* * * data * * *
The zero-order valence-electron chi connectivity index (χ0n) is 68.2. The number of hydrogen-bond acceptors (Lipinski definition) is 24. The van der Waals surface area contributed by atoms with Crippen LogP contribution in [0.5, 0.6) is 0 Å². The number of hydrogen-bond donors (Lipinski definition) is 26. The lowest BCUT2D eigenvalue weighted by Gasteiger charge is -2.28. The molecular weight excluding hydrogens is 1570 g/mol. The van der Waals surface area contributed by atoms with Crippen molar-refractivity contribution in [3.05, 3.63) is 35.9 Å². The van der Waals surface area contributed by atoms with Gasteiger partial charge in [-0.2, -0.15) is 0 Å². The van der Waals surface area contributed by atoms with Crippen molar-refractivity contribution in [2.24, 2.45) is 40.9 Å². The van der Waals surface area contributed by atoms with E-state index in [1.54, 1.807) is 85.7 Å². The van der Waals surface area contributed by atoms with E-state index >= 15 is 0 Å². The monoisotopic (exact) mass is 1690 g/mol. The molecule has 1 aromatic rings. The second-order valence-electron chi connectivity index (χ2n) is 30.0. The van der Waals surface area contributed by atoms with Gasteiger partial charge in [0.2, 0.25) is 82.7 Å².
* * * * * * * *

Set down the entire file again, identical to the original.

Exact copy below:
The zero-order valence-electron chi connectivity index (χ0n) is 68.2. The number of hydrogen-bond acceptors (Lipinski definition) is 24. The van der Waals surface area contributed by atoms with Crippen LogP contribution in [0.5, 0.6) is 0 Å². The number of hydrogen-bond donors (Lipinski definition) is 26. The lowest BCUT2D eigenvalue weighted by Gasteiger charge is -2.28. The molecular weight excluding hydrogens is 1570 g/mol. The van der Waals surface area contributed by atoms with Crippen molar-refractivity contribution in [3.05, 3.63) is 35.9 Å². The van der Waals surface area contributed by atoms with Gasteiger partial charge in [-0.2, -0.15) is 0 Å². The van der Waals surface area contributed by atoms with Crippen molar-refractivity contribution in [2.24, 2.45) is 40.9 Å². The van der Waals surface area contributed by atoms with E-state index in [1.54, 1.807) is 85.7 Å². The van der Waals surface area contributed by atoms with E-state index >= 15 is 0 Å². The monoisotopic (exact) mass is 1690 g/mol. The molecule has 1 aromatic rings. The second-order valence-electron chi connectivity index (χ2n) is 30.0. The van der Waals surface area contributed by atoms with Gasteiger partial charge in [0.2, 0.25) is 82.7 Å².